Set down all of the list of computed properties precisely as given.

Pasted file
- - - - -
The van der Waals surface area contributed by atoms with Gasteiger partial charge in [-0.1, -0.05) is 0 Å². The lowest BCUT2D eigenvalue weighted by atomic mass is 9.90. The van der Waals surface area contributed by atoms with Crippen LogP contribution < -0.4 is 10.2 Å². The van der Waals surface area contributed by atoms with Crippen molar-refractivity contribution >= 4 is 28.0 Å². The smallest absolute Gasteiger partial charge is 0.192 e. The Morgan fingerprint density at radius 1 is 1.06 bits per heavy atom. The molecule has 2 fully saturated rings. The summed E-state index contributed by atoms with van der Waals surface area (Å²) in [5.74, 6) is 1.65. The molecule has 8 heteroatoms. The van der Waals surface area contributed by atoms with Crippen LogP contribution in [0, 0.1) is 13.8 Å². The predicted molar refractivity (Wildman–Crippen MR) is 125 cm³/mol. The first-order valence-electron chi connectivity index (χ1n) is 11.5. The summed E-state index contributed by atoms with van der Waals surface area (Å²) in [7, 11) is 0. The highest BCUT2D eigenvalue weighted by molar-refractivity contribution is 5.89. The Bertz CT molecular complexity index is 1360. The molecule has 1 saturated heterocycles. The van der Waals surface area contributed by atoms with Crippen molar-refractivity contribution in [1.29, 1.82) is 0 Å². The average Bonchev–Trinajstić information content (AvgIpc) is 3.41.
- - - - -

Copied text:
The van der Waals surface area contributed by atoms with Gasteiger partial charge in [-0.1, -0.05) is 0 Å². The lowest BCUT2D eigenvalue weighted by atomic mass is 9.90. The van der Waals surface area contributed by atoms with Crippen LogP contribution < -0.4 is 10.2 Å². The van der Waals surface area contributed by atoms with Crippen molar-refractivity contribution >= 4 is 28.0 Å². The smallest absolute Gasteiger partial charge is 0.192 e. The Morgan fingerprint density at radius 1 is 1.06 bits per heavy atom. The molecule has 2 fully saturated rings. The summed E-state index contributed by atoms with van der Waals surface area (Å²) in [5.74, 6) is 1.65. The molecule has 8 heteroatoms. The van der Waals surface area contributed by atoms with Crippen LogP contribution in [0, 0.1) is 13.8 Å². The predicted molar refractivity (Wildman–Crippen MR) is 125 cm³/mol. The first-order valence-electron chi connectivity index (χ1n) is 11.5. The summed E-state index contributed by atoms with van der Waals surface area (Å²) in [7, 11) is 0. The highest BCUT2D eigenvalue weighted by molar-refractivity contribution is 5.89. The Bertz CT molecular complexity index is 1360. The molecule has 1 saturated heterocycles. The van der Waals surface area contributed by atoms with Crippen molar-refractivity contribution in [1.29, 1.82) is 0 Å². The average Bonchev–Trinajstić information content (AvgIpc) is 3.41.